The story for men is different. It’s about strength and power too, but it’s also about battling, about overcoming adversity. In no way can I say I’ve read extensively on this subject, but there is an article I love, written by Henry Rollins, the punk poet metaller and lover of iron, which is famous and oft quoted in internet memes. He probably wrote it with men in mind and it does contain the kind of advice that is usually only given to men, although it is not exclusive to men e.g.
Through the years, I have combined meditation, action, and the Iron into a single strength. I believe that when the body is strong, the mind thinks strong thoughts. Time spent away from the Iron makes my mind degenerate. I wallow in a thick depression. My body shuts down my mind. The Iron is the best antidepressant I have ever found. There is no better way to fight weakness than with strength. Once the mind and body have been awakened to their true potential, it’s impossible to turn back.
Can you imagine the doctor giving you this as a prescription instead of citalopram? How much better would that be? It’s interesting that we don’t use this story for women so much, when in fact we are often the ones doing the most battling: large numbers suffering from depression, juggling all of the priorities of daily life, alongside an extra helping of sexism.
The thing is, even though I am not a man, I get this perspective on the barbell. When I went to the gym today, the workout looked deceptively simple: 100 thrusters at 25kg with three 90 degree leg lifts every minute, on the minute. The break up on the minute messes with your head, so it’s harder to self-organize the workout against the clock and it was torture. Or at least for me it was. By the time I got to about 70-something, I was all for stopping, starting with a right good blub, followed by a lie down. It was as though that barbell hated me today. But as Henry might say, the barbell has no side, no bullshit. Wanting to give up today was not about it. It was about me. And I did not give up.
A bit OTT? Or would we all get a bit more out of our workouts if we felt we were battling against our demons from time to time? I think so. Exercising several times a week is mundane, or can be. Pushing yourself, even if you’re not convinced, is a bit more interesting.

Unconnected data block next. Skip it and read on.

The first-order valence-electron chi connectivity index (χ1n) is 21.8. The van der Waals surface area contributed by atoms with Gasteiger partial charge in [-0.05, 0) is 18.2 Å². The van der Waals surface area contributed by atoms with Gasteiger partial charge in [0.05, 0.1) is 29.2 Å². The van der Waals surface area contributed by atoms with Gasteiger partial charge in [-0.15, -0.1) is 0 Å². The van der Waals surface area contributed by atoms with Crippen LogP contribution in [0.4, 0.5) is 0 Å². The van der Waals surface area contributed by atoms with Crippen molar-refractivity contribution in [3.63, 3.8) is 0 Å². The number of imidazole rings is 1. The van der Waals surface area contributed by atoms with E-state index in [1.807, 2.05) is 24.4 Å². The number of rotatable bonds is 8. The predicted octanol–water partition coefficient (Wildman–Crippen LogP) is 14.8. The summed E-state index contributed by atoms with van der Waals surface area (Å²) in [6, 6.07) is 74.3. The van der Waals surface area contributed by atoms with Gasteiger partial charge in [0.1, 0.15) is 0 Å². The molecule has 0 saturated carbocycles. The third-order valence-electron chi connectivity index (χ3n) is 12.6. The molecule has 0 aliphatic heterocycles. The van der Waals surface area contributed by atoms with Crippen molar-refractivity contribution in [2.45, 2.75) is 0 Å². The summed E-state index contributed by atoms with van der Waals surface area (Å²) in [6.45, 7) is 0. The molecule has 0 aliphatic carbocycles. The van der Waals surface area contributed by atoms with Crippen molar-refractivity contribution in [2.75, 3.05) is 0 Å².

Thursday was different. It was total day: highest one rep maximum for push press, back squat and deadlift. I went into the gym thinking I was having a rubbish day and wasn’t going to get any personal bests. Instead I got all three: 45kg press, 92.5kg back squat and 120kg deadlift. I tell you those figures not to show off (ah feck it, maybe just a wee bit) but more because there’s a genuine feeling of ‘if I can do this, so can you…’
If you don’t believe me, think on this: I am a five foot five, 43 year old mum. I have a job that is mainly desk, or meeting based. I have been overweight most of my adult life and have never really been into doing sport or exercise until the last five years or so. I love food and drink and used to smoke. In short, I am the Hurricane Higgins of gym life, without a latent sporting talent. And yet, I am probably one of the strongest, if not THE strongest women at my gym. Not the fittest, not by a long shot, but one of the strongest. And that, quite frankly, feels fucking awesome. Discovering you can actually be good at something sporty after a lifetime of craptitude makes you feel good. Because the mind and body are forever intertwined whether we like it or not.
That could be you my friends. All of us, who have ever felt a bit chubby, or not so fast as the others. Your power is your strength. You think you’ve got back problems that stop you? No, you’ve got back problems because you’ve never tried to do these things before, or you have tried under poor supervision from a bad coach. You think you can’t? You can.
I won’t keep on about it. If you think I’m talking crap, try it and see. I suspect you might surprise yourself. If it’s not for you, there is always Zumba. And if you have two left feet, that may be the challenge that YOU need.
Until next time,